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Monday, February 26, 2024 | Back issues
Courthouse News Service Courthouse News Service

Columbine Copycat Threat Isn’t Protected

NEW ORLEANS (CN) - Citing Supreme Court precedent, the Fifth Circuit ruled that a high-school student who threatened a "Columbine-style attack" on his school is not protected speech because it poses a "direct threat" to students and teachers.

The notebook diary of a sophomore at Montwood High School in El Paso, Texas described several incidents involving a "pseudo-Nazi group," including one in which the author ordered his group "to brutally injure two homosexuals and seven colored people," and to punish another student by setting his house on fire and murdering his dog. The notebook also details the group's plan to carry out a "Columbine shooting" at the high school or a "coordinated shooting at all the (district's) schools at the same time."

Though the student and his mother claimed the notebook was fiction, assistant principal Jesus Aguirre said it posed a "terrorist threat" and violated the school's code of conduct. Aguirre suspended him for three days and recommended that he transfer to an alternative school. His parents, worried about college admissions, placed him in private school and sued the Socorro Independent School District to let him return to Montwood High with a clean record.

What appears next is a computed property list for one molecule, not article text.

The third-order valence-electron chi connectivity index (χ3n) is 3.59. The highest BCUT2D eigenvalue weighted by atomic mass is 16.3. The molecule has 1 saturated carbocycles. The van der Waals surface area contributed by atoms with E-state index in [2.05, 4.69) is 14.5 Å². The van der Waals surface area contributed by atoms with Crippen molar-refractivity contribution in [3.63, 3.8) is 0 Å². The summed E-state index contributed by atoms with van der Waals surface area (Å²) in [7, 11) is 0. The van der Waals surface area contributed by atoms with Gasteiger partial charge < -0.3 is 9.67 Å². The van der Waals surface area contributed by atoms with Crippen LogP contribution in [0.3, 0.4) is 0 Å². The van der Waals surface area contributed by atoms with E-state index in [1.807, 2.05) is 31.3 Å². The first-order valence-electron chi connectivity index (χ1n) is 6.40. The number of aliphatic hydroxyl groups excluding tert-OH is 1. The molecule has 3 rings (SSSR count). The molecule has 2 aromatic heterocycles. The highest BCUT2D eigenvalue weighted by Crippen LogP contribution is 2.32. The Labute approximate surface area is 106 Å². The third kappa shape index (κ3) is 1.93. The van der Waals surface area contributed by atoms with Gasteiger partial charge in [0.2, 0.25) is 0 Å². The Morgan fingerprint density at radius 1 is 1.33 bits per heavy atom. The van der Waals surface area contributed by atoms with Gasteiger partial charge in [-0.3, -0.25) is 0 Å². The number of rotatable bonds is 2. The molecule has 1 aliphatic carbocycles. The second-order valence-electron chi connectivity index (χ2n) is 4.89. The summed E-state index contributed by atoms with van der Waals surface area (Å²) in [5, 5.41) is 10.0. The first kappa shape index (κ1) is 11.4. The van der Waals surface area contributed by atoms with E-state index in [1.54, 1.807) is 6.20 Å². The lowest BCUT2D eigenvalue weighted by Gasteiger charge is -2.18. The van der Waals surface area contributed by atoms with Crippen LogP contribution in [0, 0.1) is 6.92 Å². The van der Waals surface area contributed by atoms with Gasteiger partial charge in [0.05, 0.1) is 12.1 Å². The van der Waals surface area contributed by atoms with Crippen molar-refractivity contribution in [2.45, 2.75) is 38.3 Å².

The district court granted them an injunction on First Amendment grounds, but the unanimous circuit reversed. If school officials can ban student speech advocating drug use on the grounds that it threatens student safety, Judge Grady Jolly wrote, "it defies logical extrapolation to hold school administrators to a stricter standard with respect to speech that gravely and uniquely threatens violence, including massive deaths, to the school population as a whole.

Jolly said schools cannot expel students "just because they are loners, wear black and play video games," but that "when a student threatens violence against a student body, his words are as much beyond the constitutional pale as yelling 'fire' in a crowded theater." See ruling.

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